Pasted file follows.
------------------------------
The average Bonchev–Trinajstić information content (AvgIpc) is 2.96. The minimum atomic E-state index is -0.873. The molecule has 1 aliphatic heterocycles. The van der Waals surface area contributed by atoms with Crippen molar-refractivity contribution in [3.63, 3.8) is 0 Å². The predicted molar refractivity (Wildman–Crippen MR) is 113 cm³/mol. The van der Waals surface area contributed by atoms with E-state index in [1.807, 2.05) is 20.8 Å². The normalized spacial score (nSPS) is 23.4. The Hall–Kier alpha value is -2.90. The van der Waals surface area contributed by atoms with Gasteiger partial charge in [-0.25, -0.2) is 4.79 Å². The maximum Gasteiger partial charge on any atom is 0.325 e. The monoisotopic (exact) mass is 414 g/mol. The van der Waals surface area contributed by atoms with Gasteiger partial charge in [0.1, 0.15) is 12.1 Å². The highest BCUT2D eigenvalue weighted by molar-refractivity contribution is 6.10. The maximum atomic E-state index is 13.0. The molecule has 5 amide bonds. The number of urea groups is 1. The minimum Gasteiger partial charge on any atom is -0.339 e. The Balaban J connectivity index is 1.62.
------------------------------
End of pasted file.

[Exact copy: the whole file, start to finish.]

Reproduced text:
The average Bonchev–Trinajstić information content (AvgIpc) is 2.96. The minimum atomic E-state index is -0.873. The molecule has 1 aliphatic heterocycles. The van der Waals surface area contributed by atoms with Crippen molar-refractivity contribution in [3.63, 3.8) is 0 Å². The predicted molar refractivity (Wildman–Crippen MR) is 113 cm³/mol. The van der Waals surface area contributed by atoms with E-state index in [1.807, 2.05) is 20.8 Å². The normalized spacial score (nSPS) is 23.4. The Hall–Kier alpha value is -2.90. The van der Waals surface area contributed by atoms with Gasteiger partial charge in [-0.25, -0.2) is 4.79 Å². The maximum Gasteiger partial charge on any atom is 0.325 e. The monoisotopic (exact) mass is 414 g/mol. The van der Waals surface area contributed by atoms with Gasteiger partial charge in [0.1, 0.15) is 12.1 Å². The highest BCUT2D eigenvalue weighted by molar-refractivity contribution is 6.10. The maximum atomic E-state index is 13.0. The molecule has 5 amide bonds. The number of urea groups is 1. The minimum Gasteiger partial charge on any atom is -0.339 e. The Balaban J connectivity index is 1.62.